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“Let’s have faith that right makes might; and in that faith let us, to the end, dare to do our duty as we understand it.”
“The greatest test of courage is to bear defeat without losing heart.”
-Robert G. Ingersoll
“Courage is being scared to death…and saddling up anyway.”
“There is nothing with which every man is so afraid as getting to know how enormously much he is capable of doing and becoming.”
“We can easily forgive a child who is afraid of the dark; the real tragedy of life is when men are afraid of the light.”
“The bravest are surely those who have the clearest vision of what is before them, glory and danger alike, and yet notwithstanding, go out and meet it.”
“Fear is a reaction. Courage is a decision.”
-Sir Winston Churchill
“Don’t be afraid to do something just because it’s impossible.”
“A bold man is better in all things.”
“Courage is resistance to fear, mastery of fear ~ not the absence of fear.”
“To bear failure with courage is the best proof of character that anyone can give.”
-W. Somerset Maugham
“Courage conquers all things.”
“Our deepest fear is not that we are inadequate. Our deepest fear is that we are powerful beyond measure. It is our light, not our darkness, that most frightens us.”
“The great virtue in life is real courage that knows how to face facts and live beyond them.”
-D. H. Lawrence
“If you’re the kind of person who is scared and courageous at the same time, you might end up doing big things.”
“Life shrinks or expands in proportion to one’s courage.”
“Freedom is the sure possession of those alone who have the courage to defend it.”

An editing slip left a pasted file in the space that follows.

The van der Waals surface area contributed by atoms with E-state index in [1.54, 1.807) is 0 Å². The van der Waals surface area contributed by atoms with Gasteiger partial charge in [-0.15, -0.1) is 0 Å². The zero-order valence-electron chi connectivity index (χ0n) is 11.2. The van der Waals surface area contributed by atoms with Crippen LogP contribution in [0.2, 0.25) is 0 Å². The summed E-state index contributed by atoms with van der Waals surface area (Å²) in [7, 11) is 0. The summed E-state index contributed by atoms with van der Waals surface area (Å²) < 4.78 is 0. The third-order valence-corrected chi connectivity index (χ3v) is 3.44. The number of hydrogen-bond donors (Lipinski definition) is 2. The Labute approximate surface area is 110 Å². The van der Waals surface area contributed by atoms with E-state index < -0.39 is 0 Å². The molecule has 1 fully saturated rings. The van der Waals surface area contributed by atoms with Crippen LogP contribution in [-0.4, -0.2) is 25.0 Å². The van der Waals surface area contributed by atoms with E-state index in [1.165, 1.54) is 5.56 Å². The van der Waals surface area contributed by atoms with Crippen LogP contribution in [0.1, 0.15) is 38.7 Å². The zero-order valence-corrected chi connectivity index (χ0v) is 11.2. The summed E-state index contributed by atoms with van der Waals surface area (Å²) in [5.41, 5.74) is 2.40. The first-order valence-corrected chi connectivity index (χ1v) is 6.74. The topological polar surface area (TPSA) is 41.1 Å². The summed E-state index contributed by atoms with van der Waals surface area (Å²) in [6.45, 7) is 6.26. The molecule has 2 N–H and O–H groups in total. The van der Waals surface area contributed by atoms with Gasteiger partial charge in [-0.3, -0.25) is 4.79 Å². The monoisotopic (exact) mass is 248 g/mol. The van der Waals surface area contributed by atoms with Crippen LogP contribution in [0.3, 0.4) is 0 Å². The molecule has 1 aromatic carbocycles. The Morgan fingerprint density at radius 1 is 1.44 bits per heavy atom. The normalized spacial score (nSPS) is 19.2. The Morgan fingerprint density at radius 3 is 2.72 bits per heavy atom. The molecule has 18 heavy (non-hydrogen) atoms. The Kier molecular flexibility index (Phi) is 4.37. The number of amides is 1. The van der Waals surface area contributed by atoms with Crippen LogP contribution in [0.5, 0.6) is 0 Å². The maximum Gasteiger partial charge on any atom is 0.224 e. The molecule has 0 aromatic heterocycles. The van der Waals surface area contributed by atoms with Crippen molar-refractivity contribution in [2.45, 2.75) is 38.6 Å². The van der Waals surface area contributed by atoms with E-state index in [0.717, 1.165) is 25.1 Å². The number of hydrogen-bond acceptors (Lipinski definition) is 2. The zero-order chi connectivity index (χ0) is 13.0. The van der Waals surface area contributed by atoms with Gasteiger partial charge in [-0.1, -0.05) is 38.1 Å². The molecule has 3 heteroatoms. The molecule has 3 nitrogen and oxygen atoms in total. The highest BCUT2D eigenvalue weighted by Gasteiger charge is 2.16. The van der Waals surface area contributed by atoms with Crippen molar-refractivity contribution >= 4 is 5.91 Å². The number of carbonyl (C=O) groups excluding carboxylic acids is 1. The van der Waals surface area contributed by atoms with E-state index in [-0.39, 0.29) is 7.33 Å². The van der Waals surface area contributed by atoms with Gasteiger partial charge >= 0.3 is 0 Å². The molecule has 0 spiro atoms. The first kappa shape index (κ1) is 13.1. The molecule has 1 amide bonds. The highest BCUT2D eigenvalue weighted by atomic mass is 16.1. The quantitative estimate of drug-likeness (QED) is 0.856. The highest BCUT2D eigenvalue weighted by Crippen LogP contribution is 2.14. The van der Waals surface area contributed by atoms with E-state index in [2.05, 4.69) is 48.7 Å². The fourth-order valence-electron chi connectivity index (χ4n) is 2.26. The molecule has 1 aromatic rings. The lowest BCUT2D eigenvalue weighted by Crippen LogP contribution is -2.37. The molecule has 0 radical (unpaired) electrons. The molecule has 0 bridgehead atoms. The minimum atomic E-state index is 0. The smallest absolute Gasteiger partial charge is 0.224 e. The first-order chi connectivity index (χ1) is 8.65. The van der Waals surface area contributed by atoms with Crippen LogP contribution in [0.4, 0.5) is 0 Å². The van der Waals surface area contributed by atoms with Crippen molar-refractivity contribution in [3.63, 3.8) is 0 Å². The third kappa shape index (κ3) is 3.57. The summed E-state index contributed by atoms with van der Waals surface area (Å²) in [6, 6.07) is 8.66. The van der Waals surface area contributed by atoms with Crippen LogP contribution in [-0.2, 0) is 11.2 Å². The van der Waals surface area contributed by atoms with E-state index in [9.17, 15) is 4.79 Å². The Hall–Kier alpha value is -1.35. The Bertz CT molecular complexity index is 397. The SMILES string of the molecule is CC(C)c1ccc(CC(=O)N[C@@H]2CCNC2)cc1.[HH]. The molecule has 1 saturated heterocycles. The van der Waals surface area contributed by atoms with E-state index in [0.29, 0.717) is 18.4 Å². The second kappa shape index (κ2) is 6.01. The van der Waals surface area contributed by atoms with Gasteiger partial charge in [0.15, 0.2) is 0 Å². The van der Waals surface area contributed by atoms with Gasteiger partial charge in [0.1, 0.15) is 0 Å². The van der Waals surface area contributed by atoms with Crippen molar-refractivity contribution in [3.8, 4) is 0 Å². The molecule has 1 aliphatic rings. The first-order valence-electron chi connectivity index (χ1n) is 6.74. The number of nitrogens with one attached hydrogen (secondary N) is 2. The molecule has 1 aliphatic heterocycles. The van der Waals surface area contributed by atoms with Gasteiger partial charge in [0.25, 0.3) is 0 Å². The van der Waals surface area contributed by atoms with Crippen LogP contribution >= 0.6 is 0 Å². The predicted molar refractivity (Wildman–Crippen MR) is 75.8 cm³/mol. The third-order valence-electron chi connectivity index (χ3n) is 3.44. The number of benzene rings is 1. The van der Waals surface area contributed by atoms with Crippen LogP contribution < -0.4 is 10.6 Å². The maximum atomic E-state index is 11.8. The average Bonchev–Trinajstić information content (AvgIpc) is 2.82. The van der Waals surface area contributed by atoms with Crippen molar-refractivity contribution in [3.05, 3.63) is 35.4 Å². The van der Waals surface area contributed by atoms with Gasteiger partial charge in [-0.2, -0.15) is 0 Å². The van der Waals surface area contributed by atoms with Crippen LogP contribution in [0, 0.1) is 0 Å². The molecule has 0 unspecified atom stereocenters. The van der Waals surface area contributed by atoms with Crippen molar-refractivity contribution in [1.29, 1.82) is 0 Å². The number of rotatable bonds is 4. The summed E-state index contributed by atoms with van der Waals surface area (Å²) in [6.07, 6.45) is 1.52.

“Courage is fear holding on a minute longer.”
-George S. Patton
“Deliberate with caution, but act with decision. Yield with graciousness, or oppose with firmness.”
-Charles Caleb Colton
“An essential aspect of creativity is not being afraid to fail.”
“It takes courage to create a meaningful life of integrity. It also requires good company. And practice.”
“Courage is what it takes to stand up and speak; courage is also what it takes to sit down and listen.”
-Sir Winston Churchill
“The cave you fear to enter holds the treasure you seek.”
How can you use Quotes?
- Start a discussion: Quotes can start a discussion about a character trait at the beginning of a meeting or the dinner table. You can ask questions about what it means, how they have seen the trait demonstrated in their own lives, or how they can develop it themselves.
- Provide a model: Quotes can provide a model of good character. When you read a quote from a famous person or historical figure, you show that people they admire also value the same character traits.
- Use quotes as writing/journal prompts: Ask them to write a short essay about a quote to help them think more deeply about its implications for their lives.
- Post quotes: You can post quotes where they will be seen/heard often – classroom, breakroom, lobby, dining room, email signatures, video bulletin boards, morning announcements, social media, etc.
- Read quotes aloud: You can read quotes aloud to your children during mealtimes, bedtime, or any other time you spend together.
- Make it fun: You can make it even more fun by incorporating games, activities, or crafts. Let children decorate signs with the quotes to hang in the classroom or a bedroom door. Record children saying it and post it on social media.